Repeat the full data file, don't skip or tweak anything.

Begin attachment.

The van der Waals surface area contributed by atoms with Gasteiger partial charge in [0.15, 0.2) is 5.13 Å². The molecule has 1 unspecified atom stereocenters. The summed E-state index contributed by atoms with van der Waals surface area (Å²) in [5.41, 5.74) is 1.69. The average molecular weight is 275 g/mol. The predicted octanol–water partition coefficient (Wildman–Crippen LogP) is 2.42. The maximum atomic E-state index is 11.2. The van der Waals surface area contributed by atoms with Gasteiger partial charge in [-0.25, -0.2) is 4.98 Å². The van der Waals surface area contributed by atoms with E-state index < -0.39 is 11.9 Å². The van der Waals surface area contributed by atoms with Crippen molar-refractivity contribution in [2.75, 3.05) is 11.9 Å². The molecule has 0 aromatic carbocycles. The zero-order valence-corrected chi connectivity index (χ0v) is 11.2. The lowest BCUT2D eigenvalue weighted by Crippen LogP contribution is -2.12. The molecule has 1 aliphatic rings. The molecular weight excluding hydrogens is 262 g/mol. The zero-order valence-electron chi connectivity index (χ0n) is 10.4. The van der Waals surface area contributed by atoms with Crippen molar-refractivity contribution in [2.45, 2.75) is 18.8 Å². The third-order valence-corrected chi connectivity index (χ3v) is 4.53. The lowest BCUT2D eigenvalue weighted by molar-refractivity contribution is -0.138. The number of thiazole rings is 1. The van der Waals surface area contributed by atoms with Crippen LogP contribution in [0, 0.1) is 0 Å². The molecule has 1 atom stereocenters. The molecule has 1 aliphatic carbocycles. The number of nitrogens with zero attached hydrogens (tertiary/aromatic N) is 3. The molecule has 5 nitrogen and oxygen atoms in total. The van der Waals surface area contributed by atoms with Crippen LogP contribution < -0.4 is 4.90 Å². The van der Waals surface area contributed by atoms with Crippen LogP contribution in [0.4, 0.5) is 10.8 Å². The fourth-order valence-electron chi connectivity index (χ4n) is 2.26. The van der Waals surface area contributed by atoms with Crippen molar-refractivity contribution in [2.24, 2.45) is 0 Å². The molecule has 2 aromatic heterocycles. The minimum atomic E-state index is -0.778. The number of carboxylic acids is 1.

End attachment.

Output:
The van der Waals surface area contributed by atoms with Gasteiger partial charge in [0.15, 0.2) is 5.13 Å². The molecule has 1 unspecified atom stereocenters. The summed E-state index contributed by atoms with van der Waals surface area (Å²) in [5.41, 5.74) is 1.69. The average molecular weight is 275 g/mol. The predicted octanol–water partition coefficient (Wildman–Crippen LogP) is 2.42. The maximum atomic E-state index is 11.2. The van der Waals surface area contributed by atoms with Gasteiger partial charge in [-0.25, -0.2) is 4.98 Å². The van der Waals surface area contributed by atoms with E-state index < -0.39 is 11.9 Å². The van der Waals surface area contributed by atoms with Crippen molar-refractivity contribution in [2.75, 3.05) is 11.9 Å². The molecule has 0 aromatic carbocycles. The zero-order valence-corrected chi connectivity index (χ0v) is 11.2. The lowest BCUT2D eigenvalue weighted by Crippen LogP contribution is -2.12. The molecule has 1 aliphatic rings. The molecular weight excluding hydrogens is 262 g/mol. The zero-order valence-electron chi connectivity index (χ0n) is 10.4. The van der Waals surface area contributed by atoms with Crippen molar-refractivity contribution in [2.45, 2.75) is 18.8 Å². The third-order valence-corrected chi connectivity index (χ3v) is 4.53. The lowest BCUT2D eigenvalue weighted by molar-refractivity contribution is -0.138. The number of thiazole rings is 1. The van der Waals surface area contributed by atoms with Crippen LogP contribution in [0, 0.1) is 0 Å². The molecule has 1 atom stereocenters. The molecule has 1 aliphatic carbocycles. The number of nitrogens with zero attached hydrogens (tertiary/aromatic N) is 3. The molecule has 5 nitrogen and oxygen atoms in total. The van der Waals surface area contributed by atoms with Crippen LogP contribution < -0.4 is 4.90 Å². The van der Waals surface area contributed by atoms with Crippen LogP contribution in [0.4, 0.5) is 10.8 Å². The fourth-order valence-electron chi connectivity index (χ4n) is 2.26. The van der Waals surface area contributed by atoms with Crippen molar-refractivity contribution in [2.24, 2.45) is 0 Å². The molecule has 2 aromatic heterocycles. The minimum atomic E-state index is -0.778. The number of carboxylic acids is 1.